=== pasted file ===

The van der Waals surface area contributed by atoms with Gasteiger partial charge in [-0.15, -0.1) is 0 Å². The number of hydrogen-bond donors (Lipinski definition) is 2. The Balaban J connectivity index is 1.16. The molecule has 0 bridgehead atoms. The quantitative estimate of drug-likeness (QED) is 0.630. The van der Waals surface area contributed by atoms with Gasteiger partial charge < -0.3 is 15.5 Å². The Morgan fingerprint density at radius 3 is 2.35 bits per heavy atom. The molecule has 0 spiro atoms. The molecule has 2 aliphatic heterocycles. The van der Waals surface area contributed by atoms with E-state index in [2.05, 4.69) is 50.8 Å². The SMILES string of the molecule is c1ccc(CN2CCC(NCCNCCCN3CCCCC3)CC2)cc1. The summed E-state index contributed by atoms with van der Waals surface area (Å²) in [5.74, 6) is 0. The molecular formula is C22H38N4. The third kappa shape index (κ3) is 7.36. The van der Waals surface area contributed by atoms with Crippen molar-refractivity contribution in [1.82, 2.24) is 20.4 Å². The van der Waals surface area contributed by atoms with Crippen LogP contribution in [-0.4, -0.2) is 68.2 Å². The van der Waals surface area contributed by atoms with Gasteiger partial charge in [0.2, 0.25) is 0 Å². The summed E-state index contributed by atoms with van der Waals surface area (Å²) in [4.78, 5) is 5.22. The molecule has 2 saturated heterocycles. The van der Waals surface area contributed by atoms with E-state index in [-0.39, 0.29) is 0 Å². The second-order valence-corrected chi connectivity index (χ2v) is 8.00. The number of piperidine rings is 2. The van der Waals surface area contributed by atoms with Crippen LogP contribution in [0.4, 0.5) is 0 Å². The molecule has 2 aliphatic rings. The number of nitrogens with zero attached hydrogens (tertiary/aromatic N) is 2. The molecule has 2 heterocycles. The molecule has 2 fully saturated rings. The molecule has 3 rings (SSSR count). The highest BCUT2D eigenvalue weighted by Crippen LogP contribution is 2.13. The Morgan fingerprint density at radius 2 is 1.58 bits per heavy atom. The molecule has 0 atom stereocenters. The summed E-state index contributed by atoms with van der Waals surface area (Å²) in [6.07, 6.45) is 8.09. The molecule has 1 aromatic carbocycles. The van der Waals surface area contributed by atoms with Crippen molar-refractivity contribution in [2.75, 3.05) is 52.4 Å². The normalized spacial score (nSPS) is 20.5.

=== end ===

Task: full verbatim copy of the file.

The van der Waals surface area contributed by atoms with Gasteiger partial charge in [-0.15, -0.1) is 0 Å². The number of hydrogen-bond donors (Lipinski definition) is 2. The Balaban J connectivity index is 1.16. The molecule has 0 bridgehead atoms. The quantitative estimate of drug-likeness (QED) is 0.630. The van der Waals surface area contributed by atoms with Gasteiger partial charge < -0.3 is 15.5 Å². The Morgan fingerprint density at radius 3 is 2.35 bits per heavy atom. The molecule has 0 spiro atoms. The molecule has 2 aliphatic heterocycles. The van der Waals surface area contributed by atoms with E-state index in [2.05, 4.69) is 50.8 Å². The SMILES string of the molecule is c1ccc(CN2CCC(NCCNCCCN3CCCCC3)CC2)cc1. The summed E-state index contributed by atoms with van der Waals surface area (Å²) in [5.74, 6) is 0. The molecular formula is C22H38N4. The third kappa shape index (κ3) is 7.36. The van der Waals surface area contributed by atoms with Crippen molar-refractivity contribution in [1.82, 2.24) is 20.4 Å². The van der Waals surface area contributed by atoms with Crippen LogP contribution in [-0.4, -0.2) is 68.2 Å². The van der Waals surface area contributed by atoms with Gasteiger partial charge in [0.2, 0.25) is 0 Å². The summed E-state index contributed by atoms with van der Waals surface area (Å²) in [4.78, 5) is 5.22. The molecule has 2 saturated heterocycles. The van der Waals surface area contributed by atoms with E-state index in [-0.39, 0.29) is 0 Å². The second-order valence-corrected chi connectivity index (χ2v) is 8.00. The number of piperidine rings is 2. The van der Waals surface area contributed by atoms with Crippen LogP contribution in [0.4, 0.5) is 0 Å². The molecule has 2 aliphatic rings. The number of nitrogens with zero attached hydrogens (tertiary/aromatic N) is 2. The molecule has 2 heterocycles. The molecule has 2 fully saturated rings. The molecule has 3 rings (SSSR count). The highest BCUT2D eigenvalue weighted by Crippen LogP contribution is 2.13. The Morgan fingerprint density at radius 2 is 1.58 bits per heavy atom. The molecule has 0 atom stereocenters. The summed E-state index contributed by atoms with van der Waals surface area (Å²) in [6.07, 6.45) is 8.09. The molecule has 1 aromatic carbocycles. The van der Waals surface area contributed by atoms with Crippen molar-refractivity contribution in [2.75, 3.05) is 52.4 Å². The normalized spacial score (nSPS) is 20.5.